PHILOSOPHY OF SCIENCE 211 (1975, 1983) for extensive criticism of essentialism in The FormalistConception of history and philosophy of science]. Science seeks Explanationand ScientificChange "the" about the world, and the rational scien- The deductive-nomological model of explanation tist pursues "the" best method for attaining truth. (see Hempel 1965, 1966) epitomizes the best and This conception of science led Popper (1959, p. 15) worst of the formalist approach. are to argue that "The central problem of deductive , on this view, with the conclu- has always been and still is the problem of the sion being the "explanandum" and the premises growth of . And thegrowth of knowledgecan consisting of sentences stating general laws and be studiedbest by studyingthe growthof scientificknowl- spe- cial rules (see Hempel 1966, Ch. 5 for a brief intro- edge."This presumably follows from the assumption duction). The explanandum is that if anyone gains knowledge, it's the scientists, so typically supposed to describe an or of The we should study them in order to develop a para- affairs. chief of this "covering- model" (where the digm of the . laws deductively "cover" the explanandum) is the The turmoil in philosophy of science today stems, rigor with which deductive can be made. in part, from a away from essentialist thinking Only true conclusions can follow from (Hull 1975, 1983; Toulmin 1967, 1971, 1972) which deductively true premises, so it appears very powerful to consid- has, in turn, been motivated by increased considera- Downloaded from http://online.ucpress.edu/abt/article-pdf/47/4/211/86196/4448021.pdf by guest on 01 October 2021 er as a form of deductive . tion of biology as a subject of philosophical study. explanation Several sorts of when Biology is much less easily pigeon-holed by formalist difficulty arise, however, this analysis is applied to scientific practice. First, approaches than has been in the . Biolo- of formal gists would be hard pressed to find much biological the technical difficulties analysis of scien- tific theories expressed in natural insight in Woodger's (1937) attempt to axiomatize bi- language are for- midable. A comparison of the text of Darwin's ology, though Mary Williams' efforts (1970) are of (1859) On the Origin with more interest precisely because they show how far a of Species Mary Williams' (1970) system sobers one to the reform of our of deduction is required to re- immensity of the task. since theories are main within the outlines of formalism. On the one , viewed as linguistic structures sets of hand biology is much less highly mathematized than (i.e., sentences), deep problems of epistemology arise in linking scientific theories physics, so it is more difficult to see how to proceed to the world. sentences can be from ax- with formal analysis. On the other hand, much of Only derived what are the criteria the existing historical scholarship on biology has de- ioms, so by which we judge that a particularexplanandum veloped in the same period as the philosophical de- sentence corresponds to an event or state of affairs in the velopments under discussion, so there is a reduced world? is on this word-world relation. tendency toward the kind of linear story-telling silent of which has added to the false sense of correctness of Third, the singular goal deductive inference, to that truth will essentialist analyses of physics. guarantee only emerge from scientific In the remainder of this essay I will discuss se- arguments with true premises, elevates truth and to an lected features of the two traditions, draw some im- explanation excessively exalted height. Deduc- tive to plications for our of scientific meth- logic provides no machinery analyze the crea- tion, or dissemination, or reception of scientific od, and describe some new directions for ideas. Popper (1959, p. 31) addresses this which emphasize the importance of the pedagogical problem a hard line limitations of "the" scientific method. Because phi- by drawing between the process of scien- tific on the one hand and losophy of science research is (1) more the process of scientific justification on the other, delegating the pluralistic in its conception of method and simul- former process to the taneously more cautious in generalizing from one special and retaining only the hard nut with some for domain of science to others, and (2) more centrally promise deductive in his He concerned to base answers to bothtraditional - analysis program. writes, sophical questions about science on a broad account The initial stage, the of conceiving or inventing a of scientific method, educators should discuss ques- theory, seems to me neither to call for logical analysis nor to be susceptible of it. The question how it hap- tions of method with historical and philosophical pens that a new idea occurs to a man-whether it is a sensitivity. Students who learn that "the" scientific musical theme, a dramaticconflict, or a scientific the- method is a myth will be less inclined to view sci- ory-may be of great interest to empirical psychol- ence as a cookbook procedure and more able to re- ogy; but it is irrelevant to the logical analysis of scien- flect on the and excitement of scientific tificknowledge. practice. As the Fourth, when real scientists (as opposed to ideally might put it, science is a way of worldmaking, and rational ones who never make mistakes, have an in- students need the proper tools to reach this larger finite amount of time to make all the necessary de- vision. ductions, etc.) are found in violation of the deduc-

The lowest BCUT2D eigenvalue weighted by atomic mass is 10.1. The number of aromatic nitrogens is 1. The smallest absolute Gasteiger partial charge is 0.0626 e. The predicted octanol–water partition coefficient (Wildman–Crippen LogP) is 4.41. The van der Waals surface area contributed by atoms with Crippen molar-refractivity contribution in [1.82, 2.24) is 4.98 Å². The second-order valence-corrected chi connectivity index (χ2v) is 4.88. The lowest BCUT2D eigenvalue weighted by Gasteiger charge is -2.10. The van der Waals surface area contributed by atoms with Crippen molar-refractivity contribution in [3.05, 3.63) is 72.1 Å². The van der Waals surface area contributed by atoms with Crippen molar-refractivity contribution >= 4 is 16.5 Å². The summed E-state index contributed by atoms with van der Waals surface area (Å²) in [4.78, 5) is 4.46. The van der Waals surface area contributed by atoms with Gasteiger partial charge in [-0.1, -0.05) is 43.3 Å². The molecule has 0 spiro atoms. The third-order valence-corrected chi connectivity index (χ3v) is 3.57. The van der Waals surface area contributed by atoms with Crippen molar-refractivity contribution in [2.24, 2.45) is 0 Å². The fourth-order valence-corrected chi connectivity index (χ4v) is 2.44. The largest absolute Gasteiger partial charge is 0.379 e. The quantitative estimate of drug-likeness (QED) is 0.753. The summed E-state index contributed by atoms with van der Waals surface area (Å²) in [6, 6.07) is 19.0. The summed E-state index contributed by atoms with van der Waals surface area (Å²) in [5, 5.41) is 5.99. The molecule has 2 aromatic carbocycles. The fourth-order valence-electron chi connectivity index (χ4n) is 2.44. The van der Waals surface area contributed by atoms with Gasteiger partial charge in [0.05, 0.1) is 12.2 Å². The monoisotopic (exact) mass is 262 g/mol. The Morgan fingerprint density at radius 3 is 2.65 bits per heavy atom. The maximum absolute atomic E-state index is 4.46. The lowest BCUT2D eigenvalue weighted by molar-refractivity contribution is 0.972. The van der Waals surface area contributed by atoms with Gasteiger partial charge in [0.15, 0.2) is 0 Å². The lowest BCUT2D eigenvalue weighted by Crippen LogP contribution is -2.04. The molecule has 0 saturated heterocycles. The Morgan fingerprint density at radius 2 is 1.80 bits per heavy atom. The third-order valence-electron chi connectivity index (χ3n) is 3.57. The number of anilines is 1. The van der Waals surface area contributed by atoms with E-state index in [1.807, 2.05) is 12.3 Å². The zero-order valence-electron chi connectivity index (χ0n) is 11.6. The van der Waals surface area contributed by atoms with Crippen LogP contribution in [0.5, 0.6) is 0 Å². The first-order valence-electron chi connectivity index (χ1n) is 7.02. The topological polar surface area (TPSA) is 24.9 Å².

212 THE AMERICAN BIOLOGY TEACHER, VOLUME 47, NO. 4, APRIL 1985 tive standard, the formalist has no alternative than the hallmarks of political revolutions, though for the to judge the mistaken or irrational.There is most part science conformed to the formalist . no obvious way to challenge the descriptive ade- Kuhn designated the latter "," and it quacy of the deductive analysis itself, because it differs from the formalist line in that it is governed takes no or regulatory force in virtue of by a installed by the revolution-deduc- the status of deductive logic as a formal rather than tive logic is not necessarily the only possible su- an empirical science. preme standard of rationality. Indeed, Kuhn's great This list of difficulties skims only a few features of accomplishment was to convince that they the important period in the history of philosophy of had to go out and look at cases in order to under- science from the 1920s to the 1960s (see Suppe 1977 stand how the standard of rationality itself can be and Brown 1977 for fuller historical treatments). The changed by . points I wish to draw attention to are: (1) that the This is not the place to recount either Kuhn's the- emphasis on logic pushed explanation to center ory-his book is eminently readable-nor to discuss stage and (2) that the of the formalist pro- the many criticisms of his views (see, e.g., Shapere gram (by successive weakening to the point where it 1964, Lakatos and Musgrave 1970 for some repre- retained little of its former grand claims), which was sentative and classic criticisms). However, it is